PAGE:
Local authorities have issued an arrest warrant for a man from suburban Chicago after he reportedly slammed his vehicle into a tree. That’s not why he’s wanted though, officers believe that the Illinois car accident took the life of his dog, according to the Chicago Tribune. The man is not only facing charges of failing to provide care for his injured pup, but for leaving the scene of an accident and for driving on a suspended license. Local authorities report that a $50,000 arrest warrant is in effect.
Our Chicago car accident attorneys have previously talked about the risks of distraction involving pets inside your vehicle. We urge all residents to be careful when transporting animals over the holiday season. We understand that our pets are members of our families too, and are often a part of our holiday gatherings. But please make sure that your pets are properly restrained when driving. Pets can cause deadly accidents on our roadways.
A recently study, conducted by the AAA Foundation for Traffic Safety, has determined that driving with an unrestrained pup in the car is more dangerous that a lot of people may think, according to Motor Trend. More than 20 percent of the 1,000 drivers who were surveyed by AAA admitted to driving with their pet unrestrained in the vehicle. More than 50 percent of drivers admitted to petting their dog while driving.
Even more alarming statistics regarding pet passengers:
-Nearly 25 percent of drivers admit to using their arm or hand to restrict their dog’s movement when hitting the brakes.
-Nearly 20 percent admitted to using their arms and hands to stop a dog from jumping from the backseat to the front-passenger seat.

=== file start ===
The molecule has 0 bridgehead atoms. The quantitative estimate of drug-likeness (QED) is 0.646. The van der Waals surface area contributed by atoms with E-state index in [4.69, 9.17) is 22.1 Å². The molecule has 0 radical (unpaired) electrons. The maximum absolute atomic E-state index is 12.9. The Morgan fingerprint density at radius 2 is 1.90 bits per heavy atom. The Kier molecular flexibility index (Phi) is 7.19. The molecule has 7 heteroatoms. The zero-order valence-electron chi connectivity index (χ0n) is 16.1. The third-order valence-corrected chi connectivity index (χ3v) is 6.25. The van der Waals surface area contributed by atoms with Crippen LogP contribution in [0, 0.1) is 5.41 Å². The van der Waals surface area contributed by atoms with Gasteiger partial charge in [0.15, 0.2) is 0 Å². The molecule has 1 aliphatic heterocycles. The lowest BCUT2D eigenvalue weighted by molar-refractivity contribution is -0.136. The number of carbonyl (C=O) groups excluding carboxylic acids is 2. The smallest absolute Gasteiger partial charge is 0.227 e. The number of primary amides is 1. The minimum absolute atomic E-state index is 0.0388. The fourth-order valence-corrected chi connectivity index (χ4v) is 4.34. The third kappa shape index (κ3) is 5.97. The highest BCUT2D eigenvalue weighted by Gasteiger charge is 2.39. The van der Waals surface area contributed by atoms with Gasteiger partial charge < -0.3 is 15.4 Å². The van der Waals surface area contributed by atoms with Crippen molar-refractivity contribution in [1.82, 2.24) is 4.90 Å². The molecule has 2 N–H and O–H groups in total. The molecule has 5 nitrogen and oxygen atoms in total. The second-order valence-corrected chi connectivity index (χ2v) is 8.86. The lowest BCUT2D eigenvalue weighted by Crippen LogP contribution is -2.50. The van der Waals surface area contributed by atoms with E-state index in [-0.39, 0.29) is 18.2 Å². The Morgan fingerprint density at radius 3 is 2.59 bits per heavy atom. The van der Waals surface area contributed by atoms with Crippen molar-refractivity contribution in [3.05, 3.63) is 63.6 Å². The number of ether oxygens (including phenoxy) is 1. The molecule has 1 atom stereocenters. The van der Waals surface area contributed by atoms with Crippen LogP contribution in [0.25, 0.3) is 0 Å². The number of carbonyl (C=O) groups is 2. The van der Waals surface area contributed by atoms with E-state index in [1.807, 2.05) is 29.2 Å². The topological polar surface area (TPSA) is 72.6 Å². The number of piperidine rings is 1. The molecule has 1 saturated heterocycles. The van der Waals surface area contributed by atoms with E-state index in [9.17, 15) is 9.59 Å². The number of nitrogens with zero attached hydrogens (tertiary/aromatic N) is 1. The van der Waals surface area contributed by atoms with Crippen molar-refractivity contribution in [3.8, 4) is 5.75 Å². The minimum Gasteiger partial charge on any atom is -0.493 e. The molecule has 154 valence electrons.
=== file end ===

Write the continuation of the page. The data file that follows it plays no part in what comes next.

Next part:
-Nearly 20 percent of drivers say that they in fact reach into the backseat of their car to interact with their dog while they’re driving.
-About 17 percent of drivers say that they even allow their dog to sit in their lap or they hold them while driving.
-Almost 15 percent of all drivers admitted to handing over food or doggie treats to their pup while in the vehicle.
-Just about 5 percent confessed to playing with their dog while trying to drive.
-Another 5 percent admitting to taking photos of their dog in the car while driving.
“An unrestrained 10-pound dog in a crash at 50 mph will exert roughly 500 pounds of pressure, while an unrestrained 80-pound dog in a crash at only 30 mph will exert 2400 pounds of pressure,” said Beth Mosher, AAA Director of Public Affairs.
Drivers are urged to think of their pets as more of a passenger than as a pet when driving in a motor vehicle. Your pup should not only be restrained for their safety, but also to help curb distraction as you navigate through the busy holiday traffic.
If you, a family member or someone you love has been injured in a car collision, the Chicago injury attorneys and wrongful death lawyers at Abels & Annes offer free and confidential consultations. Call (866) 99-ABELS. There is no fee unless you win.
Dogs Contribute to Distracted Driving, AAA Study Finds, by Zach Gale, Motor Trend
More Blog Entries:
NHTSA Releases New 2010 Data for Car Accidents in Illinois and Elsewhere, Chicago Personal Injury Lawyer Blog, December 9, 2011
Teen Allegedly Causes Five-Car Accident in Chicago and Flees Scene, Chicago Personal Injury Lawyer Blog, November 30, 2011